You’d think that by now, as we try to regain our economic footing in the midst of the Great Recession, with so many people out of work and in horrible financial shape, there would be widespread support for better oversight and regulation of the very financial markets that created this mess. Or at least support for enacting new rules to clean it up. But you’d be wrong. In a stunning reversal of policy making after last year’s historic financial reform, the pendulum has swung back in favor of Wall Street as Congress debates the budget for both the rest of this year and next. Last night, despite valiant efforts to increase funding for the Securities and Exchange Commission (SEC) by Rep. Barney Frank (D-MA) – who co-authored the Dodd-Frank Wall Street Reform and Consumer Protection Act – the House voted to cut the SEC’s budget for the remainder of FY 2011. Today the House will vote on other amendments to H.R. 1, a measure to keep the US government funded and operating past March 4 when current funding expires.
As for fiscal year 2012, on Valentine’s Day the White House proposed a $3.7 trillion federal budget that put forth $1.1 trillion in deficit reductions over 10 years, but added billions for regulatory implementation and enforcement. House leaders weren’t impressed, declaring it dead on arrival.
Level funding is not an option, says House Speaker John Boehner (R-Ohio). “Our goal here is to cut spending. I’m not going to move any kind of short-term [continuing resolution] at current levels,” Speaker Boehner said yesterday. In addition to cuts affecting the FBI and Head Start are proposals that neuter financial watchdogs – including the Consumer Financial Protection Bureau (CFPB) – empowered to protect investors and the general public, thus restoring Wall Street to its glory days of unfettered speculation.
In the name of austerity, these cuts end up restoring power to a handful of oligarchs and shadow financiers that threaten the American way of life. At a time when Mideast youth are toppling political tyrants, America’s elected officials are delivering us back into the clutches of economic tyrants.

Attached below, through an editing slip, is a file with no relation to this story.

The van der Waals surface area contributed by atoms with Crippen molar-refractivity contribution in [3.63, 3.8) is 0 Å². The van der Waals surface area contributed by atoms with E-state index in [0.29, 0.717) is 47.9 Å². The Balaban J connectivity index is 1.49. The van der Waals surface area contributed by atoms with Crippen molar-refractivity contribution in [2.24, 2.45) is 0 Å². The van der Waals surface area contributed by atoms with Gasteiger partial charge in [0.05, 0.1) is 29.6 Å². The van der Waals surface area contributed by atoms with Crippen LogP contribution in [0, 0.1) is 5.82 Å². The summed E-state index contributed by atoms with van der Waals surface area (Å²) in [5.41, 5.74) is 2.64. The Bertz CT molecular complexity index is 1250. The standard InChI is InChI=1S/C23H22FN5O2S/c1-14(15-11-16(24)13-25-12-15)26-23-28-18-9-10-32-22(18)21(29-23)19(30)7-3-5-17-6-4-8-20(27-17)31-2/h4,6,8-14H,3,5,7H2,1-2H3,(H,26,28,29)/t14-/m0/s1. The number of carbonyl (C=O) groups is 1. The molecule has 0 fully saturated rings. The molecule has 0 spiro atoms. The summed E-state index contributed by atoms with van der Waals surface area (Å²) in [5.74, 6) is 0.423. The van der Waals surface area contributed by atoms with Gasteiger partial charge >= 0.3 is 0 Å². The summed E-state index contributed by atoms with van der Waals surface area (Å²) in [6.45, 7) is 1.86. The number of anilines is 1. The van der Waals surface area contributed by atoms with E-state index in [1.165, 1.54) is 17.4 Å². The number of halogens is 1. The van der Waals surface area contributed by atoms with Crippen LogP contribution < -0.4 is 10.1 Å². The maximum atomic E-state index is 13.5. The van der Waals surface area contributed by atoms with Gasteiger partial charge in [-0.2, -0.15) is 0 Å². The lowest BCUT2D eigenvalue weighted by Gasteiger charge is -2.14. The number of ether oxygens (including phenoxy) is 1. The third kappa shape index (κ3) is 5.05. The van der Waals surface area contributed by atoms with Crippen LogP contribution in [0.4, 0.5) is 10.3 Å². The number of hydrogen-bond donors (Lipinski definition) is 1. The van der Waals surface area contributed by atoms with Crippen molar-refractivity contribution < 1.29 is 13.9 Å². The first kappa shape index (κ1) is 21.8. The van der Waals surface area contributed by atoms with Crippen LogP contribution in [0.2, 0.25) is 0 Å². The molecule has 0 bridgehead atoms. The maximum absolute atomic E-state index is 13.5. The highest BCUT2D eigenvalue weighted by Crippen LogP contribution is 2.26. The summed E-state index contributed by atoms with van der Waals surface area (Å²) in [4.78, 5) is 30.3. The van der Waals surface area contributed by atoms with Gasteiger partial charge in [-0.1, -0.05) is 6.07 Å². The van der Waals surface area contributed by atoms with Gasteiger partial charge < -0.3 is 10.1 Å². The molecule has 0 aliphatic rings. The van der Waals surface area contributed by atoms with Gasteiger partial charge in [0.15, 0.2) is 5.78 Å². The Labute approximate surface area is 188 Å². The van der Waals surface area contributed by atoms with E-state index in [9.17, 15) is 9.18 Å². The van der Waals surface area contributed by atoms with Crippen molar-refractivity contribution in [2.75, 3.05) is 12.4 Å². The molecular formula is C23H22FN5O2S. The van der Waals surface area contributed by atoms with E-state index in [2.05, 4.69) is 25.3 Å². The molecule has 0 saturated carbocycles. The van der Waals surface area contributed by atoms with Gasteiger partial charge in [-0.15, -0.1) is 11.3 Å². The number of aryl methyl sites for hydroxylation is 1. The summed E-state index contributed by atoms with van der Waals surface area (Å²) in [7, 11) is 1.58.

In the memorable words of Talking Heads’ David Byrne, it’s the “same as it ever was”. That’s why a coalition of activists are calling upon investors and the general public to speak out, letting Congress know that proposed spending cuts within the stopgap 2011 continuing resolution (CR) will cost America much more than they save.
On Wednesday, ShareOwners.org, in cooperation with the Consumer Federation of America (CFA) and the Council of Institutional Investors (CII) launched a Web-based campaign to spare two agencies chiefly responsible for implementing and enforcing Dodd-Frank: the SEC and the chronically underfunded Commodity Futures Trading Commission (CFTC), charged with reducing risk for the over $1 trillion derivatives market.
“Trillions of dollars are at stake in equity belonging to the retirements and savings of Americans,” said Tracy Stewart, Executive Director of Shareowners.org, a nonprofit and nonpartisan organization that educates and organizes US investors to support both short- and long-term financial market reforms. “The House-proposed budget cuts for 2011 and what is under discussion for 2012 are an invitation to disaster in terms of financial market integrity and efforts to restore investor confidence.